agency thereof to perform a duty owed to the plaintiff.'") (quoting 28 U.S.C. § 1361).
Plaintiff's request for mandamus relief was rendered moot when the Commissioner
satisfied her payment obligation before this court acted on Plaintiff's motion. See Marcano v.
Apfel, 112 F. Supp. 2d 227, 229 (D.P.R. 2000) ("[M]ost of [p]etitioner's claims [that were the
subject of the writ of mandamus] have in fact become moot because they have been paid."). A
court lacks jurisdiction if a case is moot. See North Carolina v. Rice, 404 U.S. 244, 246 (1971)
("Mootness is a jurisdictional question because the Court 'is not empowered to decide moot
questions or abstract propositions;' [its] impotence 'to review moot cases derives from the
requirement of Article III of the Constitution under which the exercise of judicial power depends
upon the existence of a case or controversy.'") (citations omitted); Powell v. McCormack, 395
U.S. 486, 496 (1969) ("[A] case is moot when the issues presented are no longer 'live' or the
parties lack a legally cognizable interest in the outcome."); McLaughlin v. Boston Sch. Comm.,
952 F. Supp. 33, 35 (D. Mass. 1996). Consequently, denial of Plaintiff's mandamus motion is
Award of Attorney's Fees and Expenses under the EAJA
Plaintiff suggests that her request for an award of attorney's fees and expenses under the
EAJA survives despite the fact that her motion for mandamus is moot (Dkt. No. 54).5 The EAJA
Although Plaintiff's motion for a writ of mandamus also seeks costs "pursuant to 31 U.S.C. [§]
304(a)(3)(A)" (Dkt. No. 47 at 6), § 304 of Title 31 of the United States Code describes the
United States Mint. See 31 U.S.C. § 304. Because Plaintiff's submissions and oral argument to
the court address recovery under the EAJA (Dkt. NO. 47-1, 47-4, 47-6), the court analyzes
whether she is entitled to attorney's fees and costs under this statute.
requires a fee and expense request to be filed within thirty days of the entry of final judgment.
See 28 U.S.C. § 2412(d)(1)(B).6 The court agrees with the Commissioner that Plaintiff's fee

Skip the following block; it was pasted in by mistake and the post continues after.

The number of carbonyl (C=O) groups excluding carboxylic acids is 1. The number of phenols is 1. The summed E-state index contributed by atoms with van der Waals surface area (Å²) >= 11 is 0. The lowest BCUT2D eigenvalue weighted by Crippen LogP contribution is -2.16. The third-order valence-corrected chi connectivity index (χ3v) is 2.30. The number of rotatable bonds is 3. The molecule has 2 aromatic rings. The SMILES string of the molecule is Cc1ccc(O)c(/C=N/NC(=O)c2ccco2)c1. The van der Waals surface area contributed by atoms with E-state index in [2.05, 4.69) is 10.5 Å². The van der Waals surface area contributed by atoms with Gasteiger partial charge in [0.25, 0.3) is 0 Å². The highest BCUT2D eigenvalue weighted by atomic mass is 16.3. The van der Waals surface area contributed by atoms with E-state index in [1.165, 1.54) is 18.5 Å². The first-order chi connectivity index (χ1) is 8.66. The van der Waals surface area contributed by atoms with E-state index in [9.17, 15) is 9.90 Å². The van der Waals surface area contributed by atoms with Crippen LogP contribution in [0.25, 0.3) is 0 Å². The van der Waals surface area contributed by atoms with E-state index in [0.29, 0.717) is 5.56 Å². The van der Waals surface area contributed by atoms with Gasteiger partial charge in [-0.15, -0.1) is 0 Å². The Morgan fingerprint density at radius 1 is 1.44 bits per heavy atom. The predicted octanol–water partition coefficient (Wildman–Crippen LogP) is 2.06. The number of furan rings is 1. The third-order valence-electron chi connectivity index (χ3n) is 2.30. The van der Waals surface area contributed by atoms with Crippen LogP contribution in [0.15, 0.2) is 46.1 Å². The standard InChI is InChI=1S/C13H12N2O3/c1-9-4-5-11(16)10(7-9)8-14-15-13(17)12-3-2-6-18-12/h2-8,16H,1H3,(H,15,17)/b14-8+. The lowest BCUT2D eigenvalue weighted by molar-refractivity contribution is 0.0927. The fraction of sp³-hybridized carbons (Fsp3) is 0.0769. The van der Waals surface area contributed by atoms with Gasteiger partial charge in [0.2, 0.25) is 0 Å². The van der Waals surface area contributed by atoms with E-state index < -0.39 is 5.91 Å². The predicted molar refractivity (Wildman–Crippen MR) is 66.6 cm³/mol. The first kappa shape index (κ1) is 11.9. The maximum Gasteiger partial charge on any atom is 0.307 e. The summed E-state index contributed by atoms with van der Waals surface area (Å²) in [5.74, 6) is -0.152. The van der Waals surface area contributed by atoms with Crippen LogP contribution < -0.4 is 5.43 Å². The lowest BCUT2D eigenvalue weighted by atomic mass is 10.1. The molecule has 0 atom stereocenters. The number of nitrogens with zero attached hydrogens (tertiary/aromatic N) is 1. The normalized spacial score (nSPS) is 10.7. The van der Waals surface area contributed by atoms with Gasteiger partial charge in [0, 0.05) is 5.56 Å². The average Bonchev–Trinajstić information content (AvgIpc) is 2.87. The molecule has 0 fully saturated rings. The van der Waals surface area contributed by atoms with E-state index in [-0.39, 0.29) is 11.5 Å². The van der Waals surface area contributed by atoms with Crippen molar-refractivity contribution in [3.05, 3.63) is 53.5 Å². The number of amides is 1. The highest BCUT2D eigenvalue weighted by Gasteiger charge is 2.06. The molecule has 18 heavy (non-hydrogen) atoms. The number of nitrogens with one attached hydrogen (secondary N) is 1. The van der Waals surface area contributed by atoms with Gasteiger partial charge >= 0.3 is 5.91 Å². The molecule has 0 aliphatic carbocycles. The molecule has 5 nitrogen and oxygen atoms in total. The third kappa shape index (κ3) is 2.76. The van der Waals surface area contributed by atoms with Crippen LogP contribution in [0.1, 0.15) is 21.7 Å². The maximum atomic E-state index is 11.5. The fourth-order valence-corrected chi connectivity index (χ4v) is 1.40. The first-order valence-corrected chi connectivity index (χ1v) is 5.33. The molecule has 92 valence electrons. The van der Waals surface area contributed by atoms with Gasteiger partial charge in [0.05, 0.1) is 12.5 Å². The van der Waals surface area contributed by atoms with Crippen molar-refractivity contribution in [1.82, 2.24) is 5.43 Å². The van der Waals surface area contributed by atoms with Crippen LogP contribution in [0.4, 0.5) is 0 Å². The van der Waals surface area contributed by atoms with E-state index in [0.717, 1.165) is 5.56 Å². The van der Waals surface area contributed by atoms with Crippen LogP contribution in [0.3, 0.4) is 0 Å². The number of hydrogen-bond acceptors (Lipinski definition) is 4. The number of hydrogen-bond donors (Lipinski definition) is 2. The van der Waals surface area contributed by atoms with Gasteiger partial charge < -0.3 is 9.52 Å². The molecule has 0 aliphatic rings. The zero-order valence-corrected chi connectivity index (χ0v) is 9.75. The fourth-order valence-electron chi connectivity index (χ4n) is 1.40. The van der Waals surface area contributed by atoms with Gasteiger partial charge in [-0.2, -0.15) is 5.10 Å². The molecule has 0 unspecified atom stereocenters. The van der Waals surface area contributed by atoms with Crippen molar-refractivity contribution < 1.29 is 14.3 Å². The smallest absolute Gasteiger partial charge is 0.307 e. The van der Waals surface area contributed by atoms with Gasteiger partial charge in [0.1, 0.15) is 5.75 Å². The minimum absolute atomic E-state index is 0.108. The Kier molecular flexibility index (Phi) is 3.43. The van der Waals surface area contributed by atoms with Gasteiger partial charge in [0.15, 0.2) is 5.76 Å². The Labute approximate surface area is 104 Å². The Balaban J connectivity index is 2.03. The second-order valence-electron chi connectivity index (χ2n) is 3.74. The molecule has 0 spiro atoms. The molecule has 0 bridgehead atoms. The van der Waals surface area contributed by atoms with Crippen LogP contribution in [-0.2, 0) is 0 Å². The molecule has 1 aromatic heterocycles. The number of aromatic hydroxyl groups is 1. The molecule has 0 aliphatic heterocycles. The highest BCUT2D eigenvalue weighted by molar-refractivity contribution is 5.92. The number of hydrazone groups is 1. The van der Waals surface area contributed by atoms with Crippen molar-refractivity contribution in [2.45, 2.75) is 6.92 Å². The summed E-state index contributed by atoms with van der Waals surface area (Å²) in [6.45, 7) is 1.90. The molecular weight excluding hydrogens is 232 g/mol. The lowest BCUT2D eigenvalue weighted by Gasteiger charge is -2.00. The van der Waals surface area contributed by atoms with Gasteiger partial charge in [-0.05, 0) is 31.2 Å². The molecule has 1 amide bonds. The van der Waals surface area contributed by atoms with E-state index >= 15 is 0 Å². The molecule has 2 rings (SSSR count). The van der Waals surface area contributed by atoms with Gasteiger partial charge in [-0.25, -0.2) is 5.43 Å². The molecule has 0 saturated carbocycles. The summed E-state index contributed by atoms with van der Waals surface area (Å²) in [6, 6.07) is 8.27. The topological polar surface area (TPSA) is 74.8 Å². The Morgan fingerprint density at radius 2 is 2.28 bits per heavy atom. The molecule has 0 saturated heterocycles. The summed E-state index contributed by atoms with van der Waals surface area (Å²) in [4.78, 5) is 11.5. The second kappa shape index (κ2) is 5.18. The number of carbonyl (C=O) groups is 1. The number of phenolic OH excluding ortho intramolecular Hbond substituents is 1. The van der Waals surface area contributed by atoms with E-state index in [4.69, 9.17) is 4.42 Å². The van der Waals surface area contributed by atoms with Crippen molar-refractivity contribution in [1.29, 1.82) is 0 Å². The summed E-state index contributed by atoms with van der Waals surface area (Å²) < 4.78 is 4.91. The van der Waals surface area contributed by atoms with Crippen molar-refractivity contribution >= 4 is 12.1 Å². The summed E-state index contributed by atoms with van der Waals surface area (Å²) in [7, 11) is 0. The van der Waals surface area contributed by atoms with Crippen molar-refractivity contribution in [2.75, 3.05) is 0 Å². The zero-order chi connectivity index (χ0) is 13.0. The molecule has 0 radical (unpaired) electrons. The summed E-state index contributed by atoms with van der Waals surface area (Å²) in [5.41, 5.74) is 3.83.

request is premature because "final judgment" in the case has not yet entered. 28 U.S.C. §
2412(d)(1)(B). See Harmon v. U.S. ex rel. Farmers Home Admin., 101 F.3d 574, 587 (8th Cir.
1996) ("[T]he better course is for the district court to refrain from passing on the question of
attorney fees until the litigation is final for purposes of the EAJA."); Currier v. Leavitt, 490 F.
Supp. 2d 1, 9 (D. Me. 2007).
For the foregoing reasons, Plaintiff's motion for a writ of mandamus (Dkt. No. 47) is
denied, and the Commissioner's motion to dismiss (Dkt. No. 52) is allowed. The case should be
It is so ordered.
Dated: June 5, 2017
/s/ Katherine A. Robertson
KATHERINE A. ROBERTSON
United States Magistrate Judge
According to 28 U.S.C. § 2412(d)(1)(B),
A party seeking an award of fees and other expenses shall, within thirty days of final
judgment in the action, submit to the court an application for fees and other expenses
which shows that the party is a prevailing party and is eligible to receive an award under
this subsection, and the amount sought, including an itemized statement from any
attorney or expert witness representing or appearing in behalf of the party stating the
actual time expended and the rate at which fees and other expenses were computed. The
party shall also allege that the position of the United States was not substantially justified.